DJs are able to liven up their mixes with samples and hot cue points using the controller’s 8 touchpads, 4 per deck. Another clever touch is the harder you tap on each pad, the louder the playback volume. DJ Control AIR+ comes bundled with DJUCED, a new DJ mixing software that provides an adequate clone of Native Instruments’ Traktor.
Pioneer XDJ-R1, price: £859
Established hardware manufacturer Pioneer are also courting the all-in-one market with their newly announced XDJ-R1. This system is four times the price of the AIR+ – but for the money you get a system that wouldn’t look out of place in any of the world’s top clubs.
The controller features two decks (that work identically to the company’s much-love CDJs), there’s also: two CD slots, a full built-in mixer, two USB ports (allowing users to use the company’s Rekordbox software) – and a bulletproof set of ports and connections to supplement the system with extra CDJs and vinyl players.
Elsewhere you’ll find a bevy of beat effects, cross faders, EQs, filters and hot cues on the controller – just about everything you’d expect to see on professional club setup. The XDJ-R1 can also be controlled wirelessly using Pioneer’s new Remotebox iOS app. The app allows users to browse music, mix tracks and even mash up tracks, all remotely using their favourite iDevice. The app can also be used to control an XY pad, crucial for professional sounding effects.
Push Controller – Akai, price: £429
While Ableton Live isn’t exclusively a performance tool, it does now have a brand-new performance controller called Push from Akai. The new controller doesn’t follow the design and look of a traditional DJ controller, instead Akai has taken it takes its design cues from its classic pad-based drums machines.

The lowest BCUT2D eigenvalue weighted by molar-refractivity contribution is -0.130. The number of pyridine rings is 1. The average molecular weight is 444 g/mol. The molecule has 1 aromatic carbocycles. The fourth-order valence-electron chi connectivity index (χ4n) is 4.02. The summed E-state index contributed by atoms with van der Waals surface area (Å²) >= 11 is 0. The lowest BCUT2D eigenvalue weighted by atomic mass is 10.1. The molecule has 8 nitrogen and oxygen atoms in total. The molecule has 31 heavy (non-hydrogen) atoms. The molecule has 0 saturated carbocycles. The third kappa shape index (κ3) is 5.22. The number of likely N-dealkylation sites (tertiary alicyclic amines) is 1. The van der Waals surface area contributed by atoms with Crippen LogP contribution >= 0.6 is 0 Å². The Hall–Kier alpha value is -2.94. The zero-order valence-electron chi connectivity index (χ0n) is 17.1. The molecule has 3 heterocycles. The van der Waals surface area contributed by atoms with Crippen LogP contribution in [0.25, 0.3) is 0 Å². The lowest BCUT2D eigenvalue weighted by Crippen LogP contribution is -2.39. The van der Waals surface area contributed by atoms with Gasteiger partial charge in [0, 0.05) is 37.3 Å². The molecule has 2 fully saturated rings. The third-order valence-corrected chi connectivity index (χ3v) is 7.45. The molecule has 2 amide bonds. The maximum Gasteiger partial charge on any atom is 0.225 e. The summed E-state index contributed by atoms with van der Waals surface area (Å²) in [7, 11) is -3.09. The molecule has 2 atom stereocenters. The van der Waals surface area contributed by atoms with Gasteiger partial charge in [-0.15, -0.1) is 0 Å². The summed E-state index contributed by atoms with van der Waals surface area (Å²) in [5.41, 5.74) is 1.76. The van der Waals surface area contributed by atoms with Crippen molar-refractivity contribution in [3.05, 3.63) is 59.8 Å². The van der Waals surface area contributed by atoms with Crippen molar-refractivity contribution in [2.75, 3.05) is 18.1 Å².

The Push controller essentially turns Ableton into a live instrument rather than being just another a generic midi controller – and, on the whole, it largely succeeds at this. Push immediately feels robust, mainly, due to Akai’s decision to give the controller a rubberised coating – making it perfect for DJs who do a lot travelling.
You can control almost any function of Live, so you can use the controller to navigate samples, launch tracks, play or step sequence drums, and you can even use it as a midi keyboard with fully pressure sensitive velocity pads.
Native Instruments Traktor Z2, price: £500
Industry leaders in digital mixing, Native Instruments have also recently launched their latest all-in-one creation: the Z2. It’s another Traktor-centric MIDI controller that comes with a built-in audio interface, conventional analogue DJ mixer, a copy of Traktor Pro and Traktor Scratch Mk2 time encoded vinyl and CDs, for use with CDJs and vinyl players.
Like any good mixer, NI has kept the Z2’s hardware simple. It offers two channels, fed by either line or phono inputs, both with built-in Traktor Scratch decoders – so whether you use CDJs, turntables or even a laptop, the Z2 looks bring together the best of Traktor Pro and the tactile feel that only a phyiscal deck can provide.
The Z2 features two remix channels, meaning it fully supports Traktor’s recently released Remix Decks. Another great feature is the Allen and Heath-style filter knobs on each decks – making sweeping high and low-pass filters are incredibly smooth.
Pioneer DDJ-WeGo, price: £249
Pioneer is also aiming to corner the budget DJ market, too, with its latest ultra compact DJ controller, the DDJ-WeGo. It enables DJs on a tight budget to get a professional DJ controller for under £300. Much like the Air+, the DDJ-WeGo is a two-channel all-in-one system.
Setting up WeGo is simple: just plug in a laptop and start up the software. The WeGO’s ergonomic controls and user-friendly interface make it easy for aspiring DJs to learn the ropes from the ground-up. But there’s also a range of advanced features from Pioneer’s professional products – such as Beat Sync, sound effects and loops, for DJs who want to get really creative. For the asking price you get a free copy of Virtual DJ that has the ability to perform music stored on a Windows PC or Mac.
BMW hasn’t pushed it smartphone app integration as much as its competitors like Ford or GM, but at last week’s New York motor show the German car manufacturer announced new partnerships with Glympse, Rhapsody, TuneIn and Audible.
Each app, as you’d expect shows up on the LCD in BMW models equipped with the app integration feature, in a style similar to other car applications, such as navigation or the hands-free phone system.